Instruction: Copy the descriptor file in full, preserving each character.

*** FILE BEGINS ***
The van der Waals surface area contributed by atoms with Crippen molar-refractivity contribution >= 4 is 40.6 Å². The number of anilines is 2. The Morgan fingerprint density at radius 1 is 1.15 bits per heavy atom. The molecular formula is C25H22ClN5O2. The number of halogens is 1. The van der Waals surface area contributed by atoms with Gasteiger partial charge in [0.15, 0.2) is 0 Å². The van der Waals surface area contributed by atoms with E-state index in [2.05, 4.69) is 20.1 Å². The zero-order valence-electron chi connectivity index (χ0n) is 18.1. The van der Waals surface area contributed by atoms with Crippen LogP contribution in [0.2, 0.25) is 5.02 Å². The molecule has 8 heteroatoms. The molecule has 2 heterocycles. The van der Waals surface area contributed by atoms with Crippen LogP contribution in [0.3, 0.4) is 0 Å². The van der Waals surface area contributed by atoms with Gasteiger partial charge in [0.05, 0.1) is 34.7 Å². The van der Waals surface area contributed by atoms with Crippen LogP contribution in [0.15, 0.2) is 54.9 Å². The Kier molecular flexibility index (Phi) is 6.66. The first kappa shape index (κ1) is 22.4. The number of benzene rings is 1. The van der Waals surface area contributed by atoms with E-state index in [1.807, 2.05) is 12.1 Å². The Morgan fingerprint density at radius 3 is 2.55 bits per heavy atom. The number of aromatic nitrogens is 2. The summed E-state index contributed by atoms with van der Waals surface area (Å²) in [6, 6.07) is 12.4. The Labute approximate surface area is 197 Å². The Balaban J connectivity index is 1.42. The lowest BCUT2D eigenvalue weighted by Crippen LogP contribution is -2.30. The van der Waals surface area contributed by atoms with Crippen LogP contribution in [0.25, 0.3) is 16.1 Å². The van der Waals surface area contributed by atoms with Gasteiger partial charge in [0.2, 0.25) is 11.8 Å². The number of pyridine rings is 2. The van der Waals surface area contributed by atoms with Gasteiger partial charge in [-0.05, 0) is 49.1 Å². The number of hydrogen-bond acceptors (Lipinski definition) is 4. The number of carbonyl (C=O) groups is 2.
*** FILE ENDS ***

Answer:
The van der Waals surface area contributed by atoms with Crippen molar-refractivity contribution >= 4 is 40.6 Å². The number of anilines is 2. The Morgan fingerprint density at radius 1 is 1.15 bits per heavy atom. The molecular formula is C25H22ClN5O2. The number of halogens is 1. The van der Waals surface area contributed by atoms with Gasteiger partial charge in [0.15, 0.2) is 0 Å². The van der Waals surface area contributed by atoms with E-state index in [2.05, 4.69) is 20.1 Å². The zero-order valence-electron chi connectivity index (χ0n) is 18.1. The van der Waals surface area contributed by atoms with Crippen LogP contribution in [0.2, 0.25) is 5.02 Å². The molecule has 8 heteroatoms. The molecule has 2 heterocycles. The van der Waals surface area contributed by atoms with Crippen LogP contribution in [0.3, 0.4) is 0 Å². The van der Waals surface area contributed by atoms with Gasteiger partial charge in [0.05, 0.1) is 34.7 Å². The van der Waals surface area contributed by atoms with Crippen LogP contribution in [0.15, 0.2) is 54.9 Å². The Kier molecular flexibility index (Phi) is 6.66. The first kappa shape index (κ1) is 22.4. The number of benzene rings is 1. The van der Waals surface area contributed by atoms with E-state index in [1.807, 2.05) is 12.1 Å². The Morgan fingerprint density at radius 3 is 2.55 bits per heavy atom. The number of aromatic nitrogens is 2. The summed E-state index contributed by atoms with van der Waals surface area (Å²) in [6, 6.07) is 12.4. The Labute approximate surface area is 197 Å². The Balaban J connectivity index is 1.42. The lowest BCUT2D eigenvalue weighted by Crippen LogP contribution is -2.30. The van der Waals surface area contributed by atoms with Crippen LogP contribution in [0.25, 0.3) is 16.1 Å². The van der Waals surface area contributed by atoms with Gasteiger partial charge in [0.2, 0.25) is 11.8 Å². The number of pyridine rings is 2. The van der Waals surface area contributed by atoms with Gasteiger partial charge in [-0.05, 0) is 49.1 Å². The number of hydrogen-bond acceptors (Lipinski definition) is 4. The number of carbonyl (C=O) groups is 2.